Since OpenAI released GPT-4 last week, my Twitter timeline has been filled with exciting applications of the large language model. GPT-4 can generate HTML code from hand-drawn mockups of websites. Users have shown that it can find physical addresses from credit card transactions, generate draft lawsuits, pass the SAT math test, help in education, and even create a first-person shooter game.
The capabilities of GPT-4 are truly amazing, and we can expect more from the LLM as more users gain access to its multimodal version. However, while we celebrate the progress that scientists have made in LLMs, we must also be careful of their limits.
LLMs such as GPT-4 can perform many tasks, but they’re not necessarily the best tools for those tasks. And if they successfully perform a task, it does not mean that they are reliable in that field more generally.
The scientific breakthrough of LLMs
The release of GPT-4 has triggered a lot of criticism toward OpenAI—much of which I think is justified. They have become less and less transparent with every release of GPT. The technical report OpenAI published with the release of GPT-4 contains very little detail on the architecture, training data, and other important aspects of the model. There is every sign that OpenAI is gradually transforming from an artificial intelligence research lab into a company that sells products.
However, this does not diminish anything from the fascinating breakthroughs that LLMs have ushered in. And OpenAI has had a substantial role in these developments. In just a few years, we’ve gone from deep learning models that were at best mediocre at handling language tasks to LLMs that can generate text that is—at least on the surface—very human-like.
Moreover, with enough parameters, compute power, and training data, transformers (the architecture used in LLMs) can learn to perform several tasks with a single model. This is very important because until recently, deep learning models were known to be good for one task alone. Now, language models can perform several tasks with zero-shot and few-shot learning, and even show emergent abilities as they scale.
ChatGPT put the latest capabilities of LLMs on full display. It could perform coding, question-answering, text generation, and a host of other tasks in a single conversation. And thanks to its training technique, reinforcement learning from human feedback (RLHF), it is much better at following instructions.
GPT-4 and other multimodal language models are displaying a new wave of capabilities, such as including images and voice messages in conversations.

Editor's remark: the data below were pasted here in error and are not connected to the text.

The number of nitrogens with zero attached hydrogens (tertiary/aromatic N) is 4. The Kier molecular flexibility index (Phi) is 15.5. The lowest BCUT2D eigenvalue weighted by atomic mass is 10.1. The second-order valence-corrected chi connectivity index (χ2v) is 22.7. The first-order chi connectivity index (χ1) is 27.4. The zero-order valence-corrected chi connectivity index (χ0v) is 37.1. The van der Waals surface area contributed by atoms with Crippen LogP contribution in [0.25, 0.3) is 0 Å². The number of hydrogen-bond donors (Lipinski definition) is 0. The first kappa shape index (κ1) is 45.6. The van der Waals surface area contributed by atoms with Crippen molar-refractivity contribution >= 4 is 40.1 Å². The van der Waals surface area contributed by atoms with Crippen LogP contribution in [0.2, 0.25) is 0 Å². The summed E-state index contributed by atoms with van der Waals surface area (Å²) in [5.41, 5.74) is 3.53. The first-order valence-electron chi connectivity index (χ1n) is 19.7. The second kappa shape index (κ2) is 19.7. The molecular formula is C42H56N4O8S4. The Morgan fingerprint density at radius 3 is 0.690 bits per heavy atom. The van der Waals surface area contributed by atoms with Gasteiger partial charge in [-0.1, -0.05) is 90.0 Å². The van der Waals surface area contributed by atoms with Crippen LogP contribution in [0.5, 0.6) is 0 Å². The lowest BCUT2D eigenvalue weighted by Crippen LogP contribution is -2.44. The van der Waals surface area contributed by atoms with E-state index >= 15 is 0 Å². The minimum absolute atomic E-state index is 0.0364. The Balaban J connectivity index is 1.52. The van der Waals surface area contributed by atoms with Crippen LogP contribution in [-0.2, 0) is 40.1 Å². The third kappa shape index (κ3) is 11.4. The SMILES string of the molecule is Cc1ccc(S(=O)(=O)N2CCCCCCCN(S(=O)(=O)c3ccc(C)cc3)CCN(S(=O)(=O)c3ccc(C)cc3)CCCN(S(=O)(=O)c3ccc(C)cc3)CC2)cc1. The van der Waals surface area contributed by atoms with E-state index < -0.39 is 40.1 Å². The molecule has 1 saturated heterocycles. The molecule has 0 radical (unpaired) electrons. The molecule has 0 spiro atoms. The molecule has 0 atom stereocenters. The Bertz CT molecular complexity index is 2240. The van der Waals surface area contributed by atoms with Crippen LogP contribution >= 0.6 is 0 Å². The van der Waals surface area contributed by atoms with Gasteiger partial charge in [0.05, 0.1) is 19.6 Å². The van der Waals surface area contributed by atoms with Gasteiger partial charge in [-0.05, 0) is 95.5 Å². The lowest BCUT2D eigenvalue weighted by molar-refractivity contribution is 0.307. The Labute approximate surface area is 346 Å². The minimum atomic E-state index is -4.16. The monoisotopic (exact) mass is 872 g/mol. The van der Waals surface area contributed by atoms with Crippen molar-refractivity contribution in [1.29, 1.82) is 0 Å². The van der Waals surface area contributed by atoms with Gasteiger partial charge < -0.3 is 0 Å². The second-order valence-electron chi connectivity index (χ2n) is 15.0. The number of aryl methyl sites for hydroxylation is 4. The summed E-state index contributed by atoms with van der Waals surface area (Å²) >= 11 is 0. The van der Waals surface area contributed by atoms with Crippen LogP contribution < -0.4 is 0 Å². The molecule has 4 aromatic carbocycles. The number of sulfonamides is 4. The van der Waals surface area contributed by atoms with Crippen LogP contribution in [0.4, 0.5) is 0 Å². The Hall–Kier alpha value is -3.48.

What are good applications for GPT-4?
Once you move past scientific achievements, you can start thinking about what type of applications LLMs such as GPT-4 can be trusted with. For me, the guiding principle to determine whether LLMs are fit for an application is their mechanism.
Like other machine learning models, LLMs are prediction machines. Based on the patterns in their training data, they predict the next token in a sequence that they receive as input. And they do this very effectively.
Next-token prediction is an excellent solution for some tasks, such as text generation. When the LLM is trained with an instruction-following technique such as RLHF, it can perform language tasks with stunning results, including writing articles, summarizing text, explaining concepts, and answering questions. This is one area where LLMs are currently the most accurate and useful solution.
However, there are still limits to what LLMs can do in text generation. LLMs are known to hallucinate, or make up things that are not correct. Therefore, you should not trust them as sources of knowledge. This includes GPT-4. For example, in my exploration of ChatGPT, I’ve found that it can sometimes generate very eloquent descriptions of complicated topics, such as how deep learning works. This helps a lot when I’m trying to explain a concept to a person who might not be knowledgeable about it. But I’ve also found ChatGPT to make factual mistakes.
My rule of thumb for text generation is to only trust GPT-4 in areas that I’m knowledgeable about and can verify its output. There are some ways to improve the accuracy of the output, including fine-tuning the model on domain-specific knowledge or giving it context by prepending your prompt with relevant information. But again, those methods require that you know enough about that domain to be able to provide the extra knowledge. Therefore, don’t trust GPT-4 with generating text about health, legal advice, or science unless you already know the topic.